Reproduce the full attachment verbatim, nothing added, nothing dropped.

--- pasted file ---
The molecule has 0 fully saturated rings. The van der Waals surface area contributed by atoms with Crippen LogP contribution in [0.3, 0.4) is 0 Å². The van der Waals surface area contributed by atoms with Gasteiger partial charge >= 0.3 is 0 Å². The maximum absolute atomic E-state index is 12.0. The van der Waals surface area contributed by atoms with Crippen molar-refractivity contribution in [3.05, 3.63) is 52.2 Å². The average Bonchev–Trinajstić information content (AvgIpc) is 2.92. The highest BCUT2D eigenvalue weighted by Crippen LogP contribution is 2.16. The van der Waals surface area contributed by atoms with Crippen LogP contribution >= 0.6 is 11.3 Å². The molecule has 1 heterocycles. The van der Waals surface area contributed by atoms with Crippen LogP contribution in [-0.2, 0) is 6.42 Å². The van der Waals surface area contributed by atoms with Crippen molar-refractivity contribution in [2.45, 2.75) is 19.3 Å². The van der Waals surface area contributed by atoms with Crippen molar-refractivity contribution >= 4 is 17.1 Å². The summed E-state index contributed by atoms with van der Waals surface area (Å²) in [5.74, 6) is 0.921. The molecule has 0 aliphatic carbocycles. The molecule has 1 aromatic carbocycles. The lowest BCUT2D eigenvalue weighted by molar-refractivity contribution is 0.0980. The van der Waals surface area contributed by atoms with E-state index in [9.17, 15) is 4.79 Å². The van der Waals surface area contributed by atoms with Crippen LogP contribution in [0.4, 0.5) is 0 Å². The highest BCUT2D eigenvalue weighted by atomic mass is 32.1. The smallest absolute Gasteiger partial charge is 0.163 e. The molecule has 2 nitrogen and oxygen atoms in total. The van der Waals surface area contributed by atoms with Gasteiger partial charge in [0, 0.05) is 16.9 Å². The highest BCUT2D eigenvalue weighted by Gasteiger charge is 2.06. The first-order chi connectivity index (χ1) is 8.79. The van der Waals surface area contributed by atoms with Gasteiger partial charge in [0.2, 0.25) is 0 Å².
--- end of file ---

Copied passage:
The molecule has 0 fully saturated rings. The van der Waals surface area contributed by atoms with Crippen LogP contribution in [0.3, 0.4) is 0 Å². The van der Waals surface area contributed by atoms with Gasteiger partial charge >= 0.3 is 0 Å². The maximum absolute atomic E-state index is 12.0. The van der Waals surface area contributed by atoms with Crippen molar-refractivity contribution in [3.05, 3.63) is 52.2 Å². The average Bonchev–Trinajstić information content (AvgIpc) is 2.92. The highest BCUT2D eigenvalue weighted by Crippen LogP contribution is 2.16. The van der Waals surface area contributed by atoms with Crippen LogP contribution >= 0.6 is 11.3 Å². The molecule has 1 heterocycles. The van der Waals surface area contributed by atoms with Crippen LogP contribution in [-0.2, 0) is 6.42 Å². The van der Waals surface area contributed by atoms with Crippen molar-refractivity contribution in [2.45, 2.75) is 19.3 Å². The van der Waals surface area contributed by atoms with Crippen molar-refractivity contribution >= 4 is 17.1 Å². The summed E-state index contributed by atoms with van der Waals surface area (Å²) in [5.74, 6) is 0.921. The molecule has 0 aliphatic carbocycles. The molecule has 1 aromatic carbocycles. The lowest BCUT2D eigenvalue weighted by molar-refractivity contribution is 0.0980. The van der Waals surface area contributed by atoms with E-state index in [9.17, 15) is 4.79 Å². The van der Waals surface area contributed by atoms with Crippen LogP contribution in [0.4, 0.5) is 0 Å². The highest BCUT2D eigenvalue weighted by atomic mass is 32.1. The smallest absolute Gasteiger partial charge is 0.163 e. The molecule has 2 nitrogen and oxygen atoms in total. The van der Waals surface area contributed by atoms with Gasteiger partial charge in [0, 0.05) is 16.9 Å². The highest BCUT2D eigenvalue weighted by Gasteiger charge is 2.06. The first-order chi connectivity index (χ1) is 8.79. The van der Waals surface area contributed by atoms with Gasteiger partial charge in [0.2, 0.25) is 0 Å².